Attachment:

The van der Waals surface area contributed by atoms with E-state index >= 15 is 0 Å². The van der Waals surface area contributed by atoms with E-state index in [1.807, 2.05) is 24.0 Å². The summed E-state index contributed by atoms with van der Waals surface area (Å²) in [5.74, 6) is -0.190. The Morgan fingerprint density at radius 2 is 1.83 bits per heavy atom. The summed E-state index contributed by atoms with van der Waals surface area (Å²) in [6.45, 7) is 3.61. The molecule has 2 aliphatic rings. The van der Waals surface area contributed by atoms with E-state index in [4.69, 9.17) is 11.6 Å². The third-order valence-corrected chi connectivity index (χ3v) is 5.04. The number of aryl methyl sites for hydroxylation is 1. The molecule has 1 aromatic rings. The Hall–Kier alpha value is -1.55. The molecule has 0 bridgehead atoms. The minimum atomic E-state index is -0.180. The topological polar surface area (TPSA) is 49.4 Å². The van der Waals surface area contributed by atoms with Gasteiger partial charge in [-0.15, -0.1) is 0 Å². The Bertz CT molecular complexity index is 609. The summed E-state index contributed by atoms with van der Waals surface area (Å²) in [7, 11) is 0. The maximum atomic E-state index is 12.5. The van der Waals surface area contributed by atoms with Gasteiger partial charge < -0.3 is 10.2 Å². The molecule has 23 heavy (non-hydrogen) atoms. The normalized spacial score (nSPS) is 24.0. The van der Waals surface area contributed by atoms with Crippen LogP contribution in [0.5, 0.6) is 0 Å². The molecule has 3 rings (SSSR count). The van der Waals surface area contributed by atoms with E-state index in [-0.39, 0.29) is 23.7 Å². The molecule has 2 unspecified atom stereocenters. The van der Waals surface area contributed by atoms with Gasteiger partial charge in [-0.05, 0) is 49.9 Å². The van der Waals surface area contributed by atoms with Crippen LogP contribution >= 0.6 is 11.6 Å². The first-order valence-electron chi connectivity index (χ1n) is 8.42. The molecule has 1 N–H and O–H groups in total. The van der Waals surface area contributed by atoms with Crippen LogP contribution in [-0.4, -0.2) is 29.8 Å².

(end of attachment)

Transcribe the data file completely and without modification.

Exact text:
The van der Waals surface area contributed by atoms with E-state index >= 15 is 0 Å². The van der Waals surface area contributed by atoms with E-state index in [1.807, 2.05) is 24.0 Å². The summed E-state index contributed by atoms with van der Waals surface area (Å²) in [5.74, 6) is -0.190. The Morgan fingerprint density at radius 2 is 1.83 bits per heavy atom. The summed E-state index contributed by atoms with van der Waals surface area (Å²) in [6.45, 7) is 3.61. The molecule has 2 aliphatic rings. The van der Waals surface area contributed by atoms with E-state index in [4.69, 9.17) is 11.6 Å². The third-order valence-corrected chi connectivity index (χ3v) is 5.04. The number of aryl methyl sites for hydroxylation is 1. The molecule has 1 aromatic rings. The Hall–Kier alpha value is -1.55. The molecule has 0 bridgehead atoms. The minimum atomic E-state index is -0.180. The topological polar surface area (TPSA) is 49.4 Å². The van der Waals surface area contributed by atoms with Gasteiger partial charge in [-0.15, -0.1) is 0 Å². The Bertz CT molecular complexity index is 609. The summed E-state index contributed by atoms with van der Waals surface area (Å²) in [7, 11) is 0. The maximum atomic E-state index is 12.5. The van der Waals surface area contributed by atoms with Gasteiger partial charge < -0.3 is 10.2 Å². The molecule has 23 heavy (non-hydrogen) atoms. The normalized spacial score (nSPS) is 24.0. The van der Waals surface area contributed by atoms with Crippen LogP contribution in [0.5, 0.6) is 0 Å². The molecule has 3 rings (SSSR count). The van der Waals surface area contributed by atoms with E-state index in [-0.39, 0.29) is 23.7 Å². The molecule has 2 unspecified atom stereocenters. The van der Waals surface area contributed by atoms with Gasteiger partial charge in [-0.05, 0) is 49.9 Å². The van der Waals surface area contributed by atoms with Crippen LogP contribution >= 0.6 is 11.6 Å². The first-order valence-electron chi connectivity index (χ1n) is 8.42. The molecule has 1 N–H and O–H groups in total. The van der Waals surface area contributed by atoms with Crippen LogP contribution in [-0.4, -0.2) is 29.8 Å².